Its Spring, but there's snow on the ground

Well, it had to happen. I was walking a beautiful property along a tributary to Tinkers Creek in northeast Ohio last week, and one of the land owners commented on what a beautiful day it was. Then his brother-in-law noted that it would snow one more time.

“When was the last Easter you remember without snow?”, he said.

I grinned for lack of any memory of Easter weather. I did, however, silently hope he was wrong. Well. He was right. I woke up this morning to a blanket of snow. We had planned to be camping this week, but my astute wife checked the weather and we realized this was not the week to take two little kids, and a rambunctious dog out in a tent. I was disappointed, but of course she was right. Allegheny National Forest can wait.

Instead, I had to comfort myself with some low quality photos of last weekend’s outdoor wanderings at Punderson State Park and Geauga Park District’s West Woods. I am including a couple of early bloomers in this post just to make it feel more like spring today. The first is a photo of a cluster of skunk cabbage Symplocarpus foetidus flowers taken in a wetland at West Woods. I have seen skunk cabbage blooming around northeast Ohio wetland and seep areas since the last week of February this year.

The yellow flower is coltsfoot (Tussilago farfara). A naturalized wildflower, coltsfoot grows along trailsides, roads, and in disturbed areas. It is one of the earliest spring flowers. Although non-native, it does not appear to cause ecological harm, at least as far as I can tell.

This next photo isn’t a flower, but it is as beautiful as one. This is the nature center at West Woods. Geauga Park District did a great job on this wonderful building. If you are looking for a great place to learn about nature, or just love cool buildings, visit West Woods nature center.


Southern Ohio Wildflower Pilgrimage

The following is from a recent email announcement from the Highlands Nature Sanctuary:

Spring will soon return.

Why not spend it in the woods, among the company of flowers?

In all the world, nothing compares to the verdant beauty of an Appalachian Forest in the spring. Join us as we celebrate the return of the flowers.

Southern Ohio Wildflower Pilgrimage
April 17, 18, 19, 2009
The Arc of Appalachia Preserve System

Three days of over thirty field trips to southern Ohio’s spectacular wildflower showcases. Led by some of our area’s best botanists and naturalists. Each field trip is limited to 15 participants. The Arc of Appalachia region has some of the most beautiful wildflower displays in the U.S. Eastern Temperate Forest. You are encouraged to register as quickly as possible. Area lodging and complete meals available.

This year’s keynote speaker is Kentucky’s superlative Photographer, Tom Barnes, author of Kentucky’s Last Great Places, Wildflowers and Ferns of Kentucky, and the just-released Rare Wildflowers of Kentucky.

Sponsored by the Arc of Appalachia Preserve System with the cooperation and assistance of The Nature Conservancy Ohio Chapter, Cincinnati Museum Center, Cincinnati Nature Center, Cincinnati Zoo & Botanical Garden, Ohio Division of Natural Areas and Preserves, Ross County Park District, Shawnee State Park & State Forest, Southern State Community College, and the Ohio Historical Society.

TO REGISTER: click here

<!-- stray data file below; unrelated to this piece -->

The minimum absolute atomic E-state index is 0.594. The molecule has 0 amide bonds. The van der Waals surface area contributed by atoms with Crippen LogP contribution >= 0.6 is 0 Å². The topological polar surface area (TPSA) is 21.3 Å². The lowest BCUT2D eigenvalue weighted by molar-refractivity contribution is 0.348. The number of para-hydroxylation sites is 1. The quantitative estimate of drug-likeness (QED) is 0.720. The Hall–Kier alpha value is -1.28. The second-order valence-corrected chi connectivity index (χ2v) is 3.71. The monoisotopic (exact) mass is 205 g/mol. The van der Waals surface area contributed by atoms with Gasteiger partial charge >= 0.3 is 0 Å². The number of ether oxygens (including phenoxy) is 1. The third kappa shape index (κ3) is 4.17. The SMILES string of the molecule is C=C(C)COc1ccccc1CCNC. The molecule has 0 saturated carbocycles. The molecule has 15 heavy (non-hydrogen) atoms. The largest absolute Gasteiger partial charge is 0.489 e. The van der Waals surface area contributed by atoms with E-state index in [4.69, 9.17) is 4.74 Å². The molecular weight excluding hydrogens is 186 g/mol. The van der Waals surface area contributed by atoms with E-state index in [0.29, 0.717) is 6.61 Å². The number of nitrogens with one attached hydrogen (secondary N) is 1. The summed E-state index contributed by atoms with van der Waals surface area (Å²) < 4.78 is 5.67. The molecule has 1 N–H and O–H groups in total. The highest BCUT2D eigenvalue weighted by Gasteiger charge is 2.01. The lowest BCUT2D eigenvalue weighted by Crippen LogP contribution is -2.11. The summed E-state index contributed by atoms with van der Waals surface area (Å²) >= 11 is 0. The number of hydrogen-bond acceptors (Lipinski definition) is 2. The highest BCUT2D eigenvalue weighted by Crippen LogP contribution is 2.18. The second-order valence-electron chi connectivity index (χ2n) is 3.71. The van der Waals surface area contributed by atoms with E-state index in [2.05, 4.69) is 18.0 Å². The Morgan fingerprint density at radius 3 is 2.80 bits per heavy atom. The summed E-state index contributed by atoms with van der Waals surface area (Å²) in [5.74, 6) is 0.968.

For general information see Arc of Appalachia’s web site.


Tree Farm Trail

We walked the Tree Farm Trail at the Horseshoe Pond area of Cuyahoga Valley National Park last evening with the kids. We got to watch a great blue heron patiently waiting for a chance to spear its dinner in the shallows of the pond. Also saw greater lobelia along the connector trail that takes you to the picnic shelter on the peninsula of Horseshoe Pond.

Back to the topic of the Asters of September, we did see smooth aster, and New England aster along the trail, as well as a host of other beautiful late season wildflowers. This is the perfect time to get out and see these wonderful colorful natural works of art.

I could feel winter moving closer, and see fall in the yellowing leaves of the maples and ashes. Get outside and see the wildflowers before the opportunity is gone for the year. Time flies.


You choose- Spring or late summer wild flowers?

I used to pine for the coming of spring, with its trillium, and violets, and spring cress, and toothwort. From the depths of the winter with its colorless lull, I would envision the spring ephemerals and believe these spring beauties were the most magnificent of all.

Now I know, as I remember each year after August, that it is the asters of September that hold the crown. I take that back. It is not just the asters, it is late summer wildflowers in general that deserve the title of the most vibrant visions across the landscape. The goldenrods, asters, Joe Pye, ironweed, thistles. All of these create a tapestry of color on the September hills.

Today I was out on the Cross Country Trail at Virginia Kendall (Cuyahoga Valley National Park). Dozens of wild flowers lined the trail, both in the forested and field sections of the trail. September is the perfect time to see white snake root among other things. White berries weigh down the slender branches of gray dogwood shrubs. Berries abound on non-native Russian Olives, Hawthorns, Doll’s Eye, and many other plants.

After reading naturalist William Hudson’s “Tribute to Late Bloomers”, and getting out to explore Nature in the September sunshine, I think you’ll agree that the Asters and wildflowers of September are a sight we should always remember.

What do you think?